Apr 7, 2007Growers Turning To Federal H-2A Labor Program Despite Its Flaws
An increasing number of growers are turning to the federal foreign labor program to find workers. They’re not signing up because it’s a great program, however. They’re signing up because they’re desperate, said Craig Regelbrugge, co-chair of the Agriculture Coalition for Immigration Reform (ACIR).
Regelbrugge doesn’t have any hard data to back up his assertions, but he’s seen anecdotal evidence that a deteriorating labor situation has forced growers all across the country to turn to H-2A, the government’s temporary agricultural worker program.
“It’s the only safety net out there,” he said.
Unfortunately, it’s a pretty small net – with a lot of holes. H-2A has a number of flaws that limit its use, which might explain why it supplies only 2 percent of the farm labor force in the United States, according to Regelbrugge.
Meeting H-2A’s requirements can be complicated and expensive for growers – if they even qualify. Some farmers, like those in the dairy industry, are ineligible because their work is not considered seasonal or temporary, he said.
Those who do qualify have to meet several conditions, like providing housing for workers. Housing requires a significant financial investment on the part of employers, not to mention zoning laws and other regulatory hoops they have to jump through.
“If you can’t provide housing, you’re out of luck,” Regelbrugge said. “It’s a deal killer for a lot of people.”
Delays are another problem. H-2A’s processing system is so cumbersome that workers sometimes show up late – by weeks. The application process begins at least 45 days before the first date laborers are needed. Growers are required to look for U.S. workers first. If they can’t find U.S. workers after 15 days, they can be approved for H-2A certification. By the time visas are issued, however, 15 to 35 days might have gone by, making it extremely difficult to get workers on time, said John Young, another co-chair of ACIR and past director of the New England Apple Council, a nonprofit that helps New England growers find labor.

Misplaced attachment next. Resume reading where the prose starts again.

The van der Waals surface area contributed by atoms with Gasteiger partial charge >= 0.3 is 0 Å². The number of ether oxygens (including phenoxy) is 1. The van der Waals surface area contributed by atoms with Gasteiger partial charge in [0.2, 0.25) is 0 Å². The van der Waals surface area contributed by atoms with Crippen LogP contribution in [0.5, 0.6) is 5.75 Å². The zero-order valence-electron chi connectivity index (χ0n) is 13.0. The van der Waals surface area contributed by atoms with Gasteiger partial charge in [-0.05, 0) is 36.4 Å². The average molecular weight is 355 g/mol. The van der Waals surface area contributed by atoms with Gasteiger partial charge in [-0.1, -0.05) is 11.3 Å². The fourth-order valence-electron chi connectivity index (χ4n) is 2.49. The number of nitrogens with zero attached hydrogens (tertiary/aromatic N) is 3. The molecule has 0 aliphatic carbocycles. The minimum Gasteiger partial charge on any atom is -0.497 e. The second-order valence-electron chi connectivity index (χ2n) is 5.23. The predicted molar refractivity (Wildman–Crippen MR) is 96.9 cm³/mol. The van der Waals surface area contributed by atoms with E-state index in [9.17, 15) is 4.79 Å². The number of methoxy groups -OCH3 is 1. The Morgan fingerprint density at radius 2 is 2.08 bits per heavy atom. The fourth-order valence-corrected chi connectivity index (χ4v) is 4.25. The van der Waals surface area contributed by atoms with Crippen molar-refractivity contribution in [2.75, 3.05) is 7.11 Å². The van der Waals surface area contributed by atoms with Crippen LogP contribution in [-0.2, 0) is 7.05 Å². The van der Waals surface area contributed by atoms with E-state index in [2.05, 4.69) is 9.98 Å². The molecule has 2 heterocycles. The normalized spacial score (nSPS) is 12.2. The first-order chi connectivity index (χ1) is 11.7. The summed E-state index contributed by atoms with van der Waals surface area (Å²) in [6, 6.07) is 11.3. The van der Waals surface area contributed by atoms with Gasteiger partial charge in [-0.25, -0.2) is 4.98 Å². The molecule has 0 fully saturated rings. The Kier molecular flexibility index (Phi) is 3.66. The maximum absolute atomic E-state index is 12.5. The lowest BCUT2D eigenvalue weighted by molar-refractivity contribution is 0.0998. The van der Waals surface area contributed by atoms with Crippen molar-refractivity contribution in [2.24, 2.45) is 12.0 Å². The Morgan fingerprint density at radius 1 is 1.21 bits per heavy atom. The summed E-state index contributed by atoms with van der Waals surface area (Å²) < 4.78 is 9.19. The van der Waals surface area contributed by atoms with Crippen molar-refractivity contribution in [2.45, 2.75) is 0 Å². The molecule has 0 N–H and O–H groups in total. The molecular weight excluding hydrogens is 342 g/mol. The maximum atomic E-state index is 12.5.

The council has been using H-2A workers for 25 years. The program’s housing, transportation and other requirements have become so expensive that growers are hiring workers for longer periods of time. Costs can be better recouped that way, Young said.
Hiring fewer laborers to work longer periods has changed the way some farms operate. Growers have ventured into other commodities to stretch their seasons, he said.
On New England farms, about 2,500 workers are hired through H-2A annually. At one point, the council was bringing in 4,000 per year, but the program’s costs brought the numbers down. The vast majority of the workers are Jamaicans, who’ve been coming to New England since 1943, Young said.
The Jamaicans are recruited and transported by the Florida East Coast Travel Service, a division of the Florida Fruit and Vegetable Association. The service also recruits H-2A workers – mostly Mexicans – for Florida growers, said Walter Kates, director of labor relations for the association.
A significant number of Florida growers have been using H-2A recently, thanks to an immigration crackdown and large labor shortages last spring. State growers will probably bring in 3,000 workers this year, the first time they’ve brought in that many since the early ’90s, Kates said.
H-2A users are looking to Capitol Hill for their salvation. If Congress passes AgJOBS, an immigration reform bill focused on agriculture, it would correct many of the labor program’s flaws, Regelbrugge said.
AgJOBS’ H-2A reforms fall into three broad categories: streamlining the bureaucratic process, giving flexibility to housing and wage provisions and overhauling the legal environment to end the rash of litigation in the current program, he said.
“We’ve got a good package of reforms that will leave us with a workable program.”